In an interview with Le Figaro he also spoke of worries about the single European currency, saying conflict among member states over interest rates could cause tension which would weaken the euro. But the British economy was showing solid growth, with unemployment falling and inflation at its lowest for a generation. "In order to contain this growth, it will be necessary, sooner or later, to increase interest rates."
His words will give little comfort to John Major as he prepares for an election in which he wants to make the economy the key battleground. And his warning about inflation is likely to irritate the Chancellor, Kenneth Clarke.
The basic rate for bank borrowing was raised in October by 0.25per cent to 6 per cent as the Bank and the Chancellor sought to slow the economy to keep the Government on target for an inflation rate of 2.5 per cent. In November the Bank's quarterly inflation report said more rises would be necessary but Mr Clarke's Budget staved off rises before Christmas.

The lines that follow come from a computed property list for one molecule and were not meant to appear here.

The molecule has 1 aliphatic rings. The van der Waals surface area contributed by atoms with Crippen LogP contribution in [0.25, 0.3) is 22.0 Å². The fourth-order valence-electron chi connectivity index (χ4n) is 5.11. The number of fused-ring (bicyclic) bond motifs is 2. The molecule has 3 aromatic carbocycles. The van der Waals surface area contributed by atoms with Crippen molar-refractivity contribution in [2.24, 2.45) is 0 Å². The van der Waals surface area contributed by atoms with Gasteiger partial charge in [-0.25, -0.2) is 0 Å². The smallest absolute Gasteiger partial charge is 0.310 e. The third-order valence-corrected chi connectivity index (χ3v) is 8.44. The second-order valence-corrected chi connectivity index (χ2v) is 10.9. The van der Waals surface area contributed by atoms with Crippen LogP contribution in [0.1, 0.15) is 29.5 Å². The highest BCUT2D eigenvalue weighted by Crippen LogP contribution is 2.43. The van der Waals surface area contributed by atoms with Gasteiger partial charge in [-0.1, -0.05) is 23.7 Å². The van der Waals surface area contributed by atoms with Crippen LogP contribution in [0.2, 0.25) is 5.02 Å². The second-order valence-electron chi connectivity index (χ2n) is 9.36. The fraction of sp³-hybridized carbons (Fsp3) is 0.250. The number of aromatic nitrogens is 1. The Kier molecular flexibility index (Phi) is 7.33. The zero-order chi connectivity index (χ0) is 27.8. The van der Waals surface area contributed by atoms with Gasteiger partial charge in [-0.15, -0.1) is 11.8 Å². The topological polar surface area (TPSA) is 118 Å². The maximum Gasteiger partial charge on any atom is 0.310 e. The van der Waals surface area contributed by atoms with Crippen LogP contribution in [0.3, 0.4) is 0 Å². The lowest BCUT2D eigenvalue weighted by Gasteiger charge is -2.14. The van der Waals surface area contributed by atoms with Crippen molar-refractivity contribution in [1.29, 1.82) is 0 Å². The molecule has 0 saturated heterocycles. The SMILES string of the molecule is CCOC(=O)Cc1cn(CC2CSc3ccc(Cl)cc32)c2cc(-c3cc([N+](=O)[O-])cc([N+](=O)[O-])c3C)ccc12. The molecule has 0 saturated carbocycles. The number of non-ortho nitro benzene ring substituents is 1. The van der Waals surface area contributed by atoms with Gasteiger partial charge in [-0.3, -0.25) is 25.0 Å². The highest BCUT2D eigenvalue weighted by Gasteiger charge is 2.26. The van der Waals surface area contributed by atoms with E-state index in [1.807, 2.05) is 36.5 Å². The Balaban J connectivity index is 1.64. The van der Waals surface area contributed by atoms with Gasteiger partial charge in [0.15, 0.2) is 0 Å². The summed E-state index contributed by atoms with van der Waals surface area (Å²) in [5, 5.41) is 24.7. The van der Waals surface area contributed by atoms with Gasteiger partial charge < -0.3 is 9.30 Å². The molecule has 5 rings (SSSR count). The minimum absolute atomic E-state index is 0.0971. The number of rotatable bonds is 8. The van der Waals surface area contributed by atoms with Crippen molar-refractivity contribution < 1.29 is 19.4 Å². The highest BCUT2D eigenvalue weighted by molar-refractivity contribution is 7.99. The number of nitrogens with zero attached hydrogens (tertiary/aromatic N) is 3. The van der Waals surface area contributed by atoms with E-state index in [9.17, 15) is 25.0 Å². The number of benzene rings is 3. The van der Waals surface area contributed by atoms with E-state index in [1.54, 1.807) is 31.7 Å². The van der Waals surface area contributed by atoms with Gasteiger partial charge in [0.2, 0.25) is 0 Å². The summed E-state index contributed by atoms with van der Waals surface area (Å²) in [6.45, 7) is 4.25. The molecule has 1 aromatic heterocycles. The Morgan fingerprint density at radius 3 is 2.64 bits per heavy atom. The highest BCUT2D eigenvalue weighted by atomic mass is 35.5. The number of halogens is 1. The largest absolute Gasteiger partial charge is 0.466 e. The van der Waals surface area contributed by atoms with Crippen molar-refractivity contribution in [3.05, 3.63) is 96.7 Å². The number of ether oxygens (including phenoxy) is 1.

The City and the Confederation of British Industry agree rates must rise before the election. Britain will know by spring 1998 whether it will participate in the single currency. Mr George insisted EMU must ensure price stability to establish its credibility.
"The whole question is whether or not the single interest rate, which is at the heart of the system, suits the macro-economic situation in each member country without creating tension. If this be the case, then the euro will be a `strong currency' but, if for domestic reasons a member- state wants to have a high interest rate, and another wants a low interest rate, then tensions will appear.
"A compromise will therefore have to be found. And if this is done by giving way to the demands of countries wanting the lowest possible interest rate, then the euro will be a weak currency." Mr George also warned against massaging national accounts to meet single-currency qualifying conditions.